The term substance abuse is used to refer to the dependence associated with drug and alcohol addiction.
The definition for addiction has two aspects, substance addiction and process addictions. Substance addictions include addictions to alcohol, illegal drugs, prescription drugs, and nicotine. A process is defined as an addiction to an action such as gambling, shopping, working, sexual activities, eating, and cleaning.
Regardless of the problem there is a common factor, a dependency on the substance or process. Addiction can manifest as a physical or mental dependency.
Understanding Addiction and How to Overcome It
Addiction is an illness that results when an individual consumes a substance, such as drugs, cocaine, alcohol, and nicotine, or engages in activities, such as shopping, sex, and gambling, which can be pleasurable yet the continued use or act of which becomes uncontrollable and interferes with daily life responsibilities like relationships, work, or health. Also, the person may not be aware of his or her behavior, which is out of control and causes problems not only to himself or herself but also to others.
In 2012, the National Survey on Drug Use reported over 21 million Americans abusing alcohol or drugs. Each year, only less than 2.5 million of them receive treatment or seek treatment. Addiction is a serious condition, which requires an appropriate and timely treatment to reduce the risks of life, relationship, health, and financial problems associated with it.
What are the Health Consequences?
Individuals who suffer from addiction typically have one or more health issues, which may include cancer, stroke, cardiovascular or lung disease, and mental disorder. Research has shown that smoking causes cancer of the throat, mouth, bladder, cervix, kidney, pancreas, stomach, lungs, blood, and larynx. Additionally, some commonly abused drugs, like the inhalants, may cause damage to the nerve cells in the brain or peripheral nervous system.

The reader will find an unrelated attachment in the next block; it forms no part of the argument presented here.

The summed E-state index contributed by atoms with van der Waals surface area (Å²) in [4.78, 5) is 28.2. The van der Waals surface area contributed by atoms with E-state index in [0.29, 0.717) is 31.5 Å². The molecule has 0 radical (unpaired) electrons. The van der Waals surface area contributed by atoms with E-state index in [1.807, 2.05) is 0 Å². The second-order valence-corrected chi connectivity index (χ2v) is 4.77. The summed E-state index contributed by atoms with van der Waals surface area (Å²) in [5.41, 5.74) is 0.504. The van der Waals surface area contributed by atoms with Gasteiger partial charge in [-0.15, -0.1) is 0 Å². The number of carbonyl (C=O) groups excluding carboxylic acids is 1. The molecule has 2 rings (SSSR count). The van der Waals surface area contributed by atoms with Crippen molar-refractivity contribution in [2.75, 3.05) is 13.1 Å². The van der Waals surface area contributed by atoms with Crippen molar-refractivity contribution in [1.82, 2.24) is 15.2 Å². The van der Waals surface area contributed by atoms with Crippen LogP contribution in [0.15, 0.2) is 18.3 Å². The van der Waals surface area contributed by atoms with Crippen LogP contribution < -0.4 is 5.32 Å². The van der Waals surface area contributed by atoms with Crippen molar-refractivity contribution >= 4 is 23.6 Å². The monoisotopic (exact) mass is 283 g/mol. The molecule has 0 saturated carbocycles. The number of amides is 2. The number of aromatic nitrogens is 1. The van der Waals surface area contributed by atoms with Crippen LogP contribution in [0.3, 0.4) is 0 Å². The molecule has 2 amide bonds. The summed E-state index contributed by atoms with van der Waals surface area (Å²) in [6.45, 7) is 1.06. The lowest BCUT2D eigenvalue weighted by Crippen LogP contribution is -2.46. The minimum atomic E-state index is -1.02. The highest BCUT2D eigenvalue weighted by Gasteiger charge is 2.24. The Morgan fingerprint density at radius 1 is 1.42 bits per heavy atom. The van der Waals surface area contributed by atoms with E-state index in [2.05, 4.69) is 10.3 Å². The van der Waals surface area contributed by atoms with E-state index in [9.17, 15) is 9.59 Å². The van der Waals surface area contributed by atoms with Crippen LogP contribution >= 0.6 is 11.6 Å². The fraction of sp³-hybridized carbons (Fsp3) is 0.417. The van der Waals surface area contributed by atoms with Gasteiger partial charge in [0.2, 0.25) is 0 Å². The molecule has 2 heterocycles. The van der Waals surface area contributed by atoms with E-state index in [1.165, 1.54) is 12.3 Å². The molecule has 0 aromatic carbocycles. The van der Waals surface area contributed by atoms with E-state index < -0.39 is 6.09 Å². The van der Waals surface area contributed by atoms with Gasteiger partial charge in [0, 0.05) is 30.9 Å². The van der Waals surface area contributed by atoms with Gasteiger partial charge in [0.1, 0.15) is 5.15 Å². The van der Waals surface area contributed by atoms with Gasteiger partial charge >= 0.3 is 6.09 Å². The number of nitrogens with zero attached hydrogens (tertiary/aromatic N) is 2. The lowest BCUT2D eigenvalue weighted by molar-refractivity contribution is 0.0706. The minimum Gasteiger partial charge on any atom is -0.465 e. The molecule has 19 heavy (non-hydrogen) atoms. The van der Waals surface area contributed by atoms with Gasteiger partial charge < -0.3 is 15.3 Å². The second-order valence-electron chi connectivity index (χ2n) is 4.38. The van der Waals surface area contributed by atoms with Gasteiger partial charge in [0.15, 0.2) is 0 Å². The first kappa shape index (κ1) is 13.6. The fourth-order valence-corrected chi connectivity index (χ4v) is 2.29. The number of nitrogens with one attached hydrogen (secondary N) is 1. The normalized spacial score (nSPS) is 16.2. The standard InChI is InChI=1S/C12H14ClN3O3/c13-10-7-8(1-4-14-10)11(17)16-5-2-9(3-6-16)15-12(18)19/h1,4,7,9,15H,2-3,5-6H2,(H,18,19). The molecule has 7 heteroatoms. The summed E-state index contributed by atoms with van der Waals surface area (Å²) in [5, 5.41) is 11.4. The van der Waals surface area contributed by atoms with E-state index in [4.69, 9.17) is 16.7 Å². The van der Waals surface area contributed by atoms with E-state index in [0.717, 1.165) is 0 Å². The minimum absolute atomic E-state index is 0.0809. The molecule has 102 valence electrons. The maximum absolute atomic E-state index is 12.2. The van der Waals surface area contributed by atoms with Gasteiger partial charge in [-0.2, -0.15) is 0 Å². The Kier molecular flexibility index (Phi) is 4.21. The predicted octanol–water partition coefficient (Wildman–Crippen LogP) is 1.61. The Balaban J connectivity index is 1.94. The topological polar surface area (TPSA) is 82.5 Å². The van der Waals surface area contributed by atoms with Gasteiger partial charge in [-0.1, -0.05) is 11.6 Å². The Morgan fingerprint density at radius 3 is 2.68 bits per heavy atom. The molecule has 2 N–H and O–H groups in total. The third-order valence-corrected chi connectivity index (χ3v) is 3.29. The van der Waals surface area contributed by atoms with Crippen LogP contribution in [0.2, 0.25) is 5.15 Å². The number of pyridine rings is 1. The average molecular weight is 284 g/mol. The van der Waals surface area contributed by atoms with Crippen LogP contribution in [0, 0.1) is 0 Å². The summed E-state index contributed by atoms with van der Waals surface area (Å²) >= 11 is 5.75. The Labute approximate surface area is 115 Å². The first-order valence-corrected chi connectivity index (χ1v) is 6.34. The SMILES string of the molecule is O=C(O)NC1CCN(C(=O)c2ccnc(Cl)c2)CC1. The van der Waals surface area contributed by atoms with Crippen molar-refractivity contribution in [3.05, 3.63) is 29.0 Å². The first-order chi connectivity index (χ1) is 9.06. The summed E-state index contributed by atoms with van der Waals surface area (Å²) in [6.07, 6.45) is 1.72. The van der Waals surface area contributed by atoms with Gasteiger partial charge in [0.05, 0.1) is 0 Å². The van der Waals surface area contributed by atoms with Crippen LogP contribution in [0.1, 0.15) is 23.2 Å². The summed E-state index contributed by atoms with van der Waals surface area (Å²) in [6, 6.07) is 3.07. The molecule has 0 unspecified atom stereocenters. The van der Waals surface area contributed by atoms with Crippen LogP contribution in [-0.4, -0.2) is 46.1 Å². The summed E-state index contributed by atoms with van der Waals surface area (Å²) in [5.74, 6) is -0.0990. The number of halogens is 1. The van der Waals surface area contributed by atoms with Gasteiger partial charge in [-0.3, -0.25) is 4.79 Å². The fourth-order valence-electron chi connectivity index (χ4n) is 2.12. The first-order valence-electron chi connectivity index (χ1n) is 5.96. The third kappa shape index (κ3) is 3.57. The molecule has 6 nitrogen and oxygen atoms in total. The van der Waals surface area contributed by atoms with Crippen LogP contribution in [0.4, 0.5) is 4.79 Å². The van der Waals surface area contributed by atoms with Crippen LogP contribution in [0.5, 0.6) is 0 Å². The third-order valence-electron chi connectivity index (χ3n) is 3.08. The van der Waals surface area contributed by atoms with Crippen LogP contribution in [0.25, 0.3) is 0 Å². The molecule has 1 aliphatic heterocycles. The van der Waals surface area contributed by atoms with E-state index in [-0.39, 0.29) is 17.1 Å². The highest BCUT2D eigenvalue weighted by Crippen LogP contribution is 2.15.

How Does it Harms Other People?
Addiction not only negatively affects the addicted person; it can also cause serious health issues for other people.
Three of the most troubling and devastating effects are:
Adverse effects of drug exposure on infants and children.
A mother’s abuse of prescription drugs or heroin during pregnancy can cause NAS or Neonatal Abstinence Syndrome, a withdrawal syndrome, on her baby. Mostly, drug-exposed children need educational support in school to help them overcome the subtle deficits in areas of development such as attention, behavior, and thinking. Also, an ongoing research has been conducted to investigate if the effects of drug exposure during pregnancy on the child’s behavior and brain extend into adolescence.
Adverse effects of secondhand smoke.
Secondhand smoke, also known as ETS or environmental tobacco smoke, is the major source of exposure to substances, which are known to be harmful to human health, especially to children. In 2006 the Surgeon General reported that involuntary exposure to ETS or secondhand smoke increases the person’s risks of getting lung cancer or heart disease by 25 to 30 percent even if he or she has never smoked.
Increases the spread of infectious diseases.
Injecting drugs like cocaine, methamphetamine, and heroin currently accounts more than 12% of new AIDS cases. The use of injection drugs is a major factor in the increased spread of hepatitis C, a potentially fatal liver disease. All types of abused drugs can cause intoxication, which interferes with the person’s judgment, increasing the person’s likelihood of engaging in unsafe sexual behaviors. This also contributes to the increased spread of AIDS and other sexually transmitted diseases.
Can Addiction Be Treated?